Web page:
Collaboration allows us to work with the new material

Richard Topgaard is a media strategist and developer at Malmö University’s research center for collaborative media, Medea. The text is taken from our publication “Internet of Things”, about how the media industries can benefit from a network of connected things.

We media producers, programmers, scientists and ordinary users have new material to work with called the Internet of Things. This material is at the boundary between digital and analog, virtual and physical, and between private and public.

People have been talking about the Internet of Things as a technical infrastructure for a long time, but it’s getting to be time to think about the values we can create using this infrastructure.

This new material is often created without us having to make an effort. It’s already easy to create and have access to data about how you move about the city without manually entering data in a spreadsheet. Open application programming interfaces allow you to create services and products based on publicly available data.

Applications for the material

There are already many examples of applications based on the new material: apps that automatically send reimbursement claims when your train is delayed, art installations that illustrate how to translate the number of bicycles passing by into dollars, gasoline or carbon dioxide; washing machines that start when the electricity price is lowest, a home that talks to you through social media channels or a car that automatically makes an appointment at the garage when it’s time for an oil change.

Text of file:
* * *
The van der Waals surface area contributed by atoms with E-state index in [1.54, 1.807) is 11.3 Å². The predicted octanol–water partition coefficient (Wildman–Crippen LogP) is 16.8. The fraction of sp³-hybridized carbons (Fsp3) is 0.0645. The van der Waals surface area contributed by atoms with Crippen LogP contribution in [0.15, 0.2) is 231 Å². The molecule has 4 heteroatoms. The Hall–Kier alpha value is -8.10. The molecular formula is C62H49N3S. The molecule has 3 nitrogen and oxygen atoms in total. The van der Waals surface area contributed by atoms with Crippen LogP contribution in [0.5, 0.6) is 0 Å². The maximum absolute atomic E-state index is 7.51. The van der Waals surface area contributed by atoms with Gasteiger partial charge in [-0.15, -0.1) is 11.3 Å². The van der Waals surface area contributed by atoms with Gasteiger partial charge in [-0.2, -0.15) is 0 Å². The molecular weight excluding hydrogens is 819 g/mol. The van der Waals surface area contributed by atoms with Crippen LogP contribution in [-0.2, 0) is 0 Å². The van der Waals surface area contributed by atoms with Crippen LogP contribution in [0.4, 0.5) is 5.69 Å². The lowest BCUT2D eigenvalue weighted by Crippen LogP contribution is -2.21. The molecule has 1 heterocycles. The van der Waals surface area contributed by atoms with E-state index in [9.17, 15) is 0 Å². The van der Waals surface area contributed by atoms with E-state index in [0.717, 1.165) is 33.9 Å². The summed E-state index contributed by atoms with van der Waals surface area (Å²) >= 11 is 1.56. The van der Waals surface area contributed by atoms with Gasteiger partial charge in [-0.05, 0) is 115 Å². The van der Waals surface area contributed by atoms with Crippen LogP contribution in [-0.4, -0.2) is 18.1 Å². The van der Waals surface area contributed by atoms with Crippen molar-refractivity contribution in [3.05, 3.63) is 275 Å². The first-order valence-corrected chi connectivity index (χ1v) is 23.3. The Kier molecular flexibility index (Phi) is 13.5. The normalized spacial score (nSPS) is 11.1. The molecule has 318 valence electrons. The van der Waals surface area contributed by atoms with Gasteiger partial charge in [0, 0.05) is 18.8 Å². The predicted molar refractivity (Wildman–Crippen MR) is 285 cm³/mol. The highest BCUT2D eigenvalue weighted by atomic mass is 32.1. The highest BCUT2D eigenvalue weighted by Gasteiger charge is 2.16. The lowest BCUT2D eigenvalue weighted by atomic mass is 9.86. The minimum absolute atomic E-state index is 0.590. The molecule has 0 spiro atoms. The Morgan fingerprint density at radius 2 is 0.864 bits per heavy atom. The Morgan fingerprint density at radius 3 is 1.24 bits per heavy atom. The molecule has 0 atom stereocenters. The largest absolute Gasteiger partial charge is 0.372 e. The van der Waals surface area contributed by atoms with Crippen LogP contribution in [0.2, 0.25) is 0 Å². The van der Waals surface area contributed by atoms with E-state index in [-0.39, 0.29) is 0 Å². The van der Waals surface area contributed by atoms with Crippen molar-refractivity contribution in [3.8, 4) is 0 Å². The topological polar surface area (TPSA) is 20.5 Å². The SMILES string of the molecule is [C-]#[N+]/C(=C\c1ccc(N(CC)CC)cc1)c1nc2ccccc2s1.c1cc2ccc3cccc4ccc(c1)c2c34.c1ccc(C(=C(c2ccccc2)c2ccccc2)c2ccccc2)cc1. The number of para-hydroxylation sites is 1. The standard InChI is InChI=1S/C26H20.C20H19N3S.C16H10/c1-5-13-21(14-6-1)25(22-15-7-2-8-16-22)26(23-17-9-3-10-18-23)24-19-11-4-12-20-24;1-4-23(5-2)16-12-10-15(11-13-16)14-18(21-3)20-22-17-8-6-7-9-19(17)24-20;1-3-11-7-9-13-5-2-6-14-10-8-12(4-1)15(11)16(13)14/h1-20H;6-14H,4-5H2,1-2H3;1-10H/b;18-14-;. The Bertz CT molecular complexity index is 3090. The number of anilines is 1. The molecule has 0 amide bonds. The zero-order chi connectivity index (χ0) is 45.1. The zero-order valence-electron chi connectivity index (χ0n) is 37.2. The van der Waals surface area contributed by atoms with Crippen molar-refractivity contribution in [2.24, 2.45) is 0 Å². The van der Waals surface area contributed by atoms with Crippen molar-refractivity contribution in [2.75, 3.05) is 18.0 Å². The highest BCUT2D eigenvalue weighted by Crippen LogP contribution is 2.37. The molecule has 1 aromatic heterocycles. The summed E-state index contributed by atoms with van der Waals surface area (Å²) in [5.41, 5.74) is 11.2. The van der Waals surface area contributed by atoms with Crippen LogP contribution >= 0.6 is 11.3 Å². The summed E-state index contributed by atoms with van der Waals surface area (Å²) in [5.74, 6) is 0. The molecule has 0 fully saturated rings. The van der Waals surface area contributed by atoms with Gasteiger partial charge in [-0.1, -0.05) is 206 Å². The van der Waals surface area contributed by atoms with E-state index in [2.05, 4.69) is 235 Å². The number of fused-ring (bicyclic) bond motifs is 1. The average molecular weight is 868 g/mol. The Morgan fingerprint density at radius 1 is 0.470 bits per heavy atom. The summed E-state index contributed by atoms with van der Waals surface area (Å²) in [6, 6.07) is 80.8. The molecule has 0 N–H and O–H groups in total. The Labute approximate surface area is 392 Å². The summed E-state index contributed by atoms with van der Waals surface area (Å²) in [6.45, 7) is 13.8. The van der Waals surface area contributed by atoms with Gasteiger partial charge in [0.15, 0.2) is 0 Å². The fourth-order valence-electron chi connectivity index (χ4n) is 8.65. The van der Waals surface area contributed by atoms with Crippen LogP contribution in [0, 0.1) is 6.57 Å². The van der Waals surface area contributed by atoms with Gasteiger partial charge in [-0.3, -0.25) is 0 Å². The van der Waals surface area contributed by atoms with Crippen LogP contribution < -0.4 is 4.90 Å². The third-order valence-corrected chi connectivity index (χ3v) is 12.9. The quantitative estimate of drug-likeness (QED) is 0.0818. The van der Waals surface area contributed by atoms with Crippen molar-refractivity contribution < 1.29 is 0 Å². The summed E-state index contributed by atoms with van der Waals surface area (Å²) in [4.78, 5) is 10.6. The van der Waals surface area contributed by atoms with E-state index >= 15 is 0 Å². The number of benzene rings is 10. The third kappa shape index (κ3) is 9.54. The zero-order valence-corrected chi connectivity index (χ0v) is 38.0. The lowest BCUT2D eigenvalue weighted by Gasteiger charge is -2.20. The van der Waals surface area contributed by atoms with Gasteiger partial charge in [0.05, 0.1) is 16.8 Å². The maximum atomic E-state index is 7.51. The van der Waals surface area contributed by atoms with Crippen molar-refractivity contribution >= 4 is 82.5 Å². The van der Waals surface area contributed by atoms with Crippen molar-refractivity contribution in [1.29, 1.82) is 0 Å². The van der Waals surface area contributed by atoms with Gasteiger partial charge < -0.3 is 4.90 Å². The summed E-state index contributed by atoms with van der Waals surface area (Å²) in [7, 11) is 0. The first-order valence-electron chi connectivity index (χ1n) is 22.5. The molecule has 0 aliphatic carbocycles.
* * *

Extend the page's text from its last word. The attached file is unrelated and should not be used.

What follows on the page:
From the examples above, we can conclude that we have a long way to go when it comes to developing applications that are actually useful for people. The material we have to work with is complex in nature and I believe that in the future the ability to work across traditional industry boundaries will be invaluable.

What happens, for example, if we let authors and poets work with interaction designers and publishers to create digital poetry?

The result may be I Am Poem, a poetry machine that draws its material from the millions of tweets that people, bots and sensors are churning out every day. I Am Poem took shape partly on a website, but also as a hacked label printer and a lever that could “control the speed of the internet”.

Printed stream from Pär Thörns poem “I am”. 

If we allow many skills to work together, I think we will look back in ten years and wonder why we thought the Internet of Things was so difficult to understand.

If we start focusing on human needs and what these needs look like in different types of environments—public spaces, at home, at a concert or on public transportation—then we will be able to create services and products that not only help us with daily chores, but also make us laugh and cry.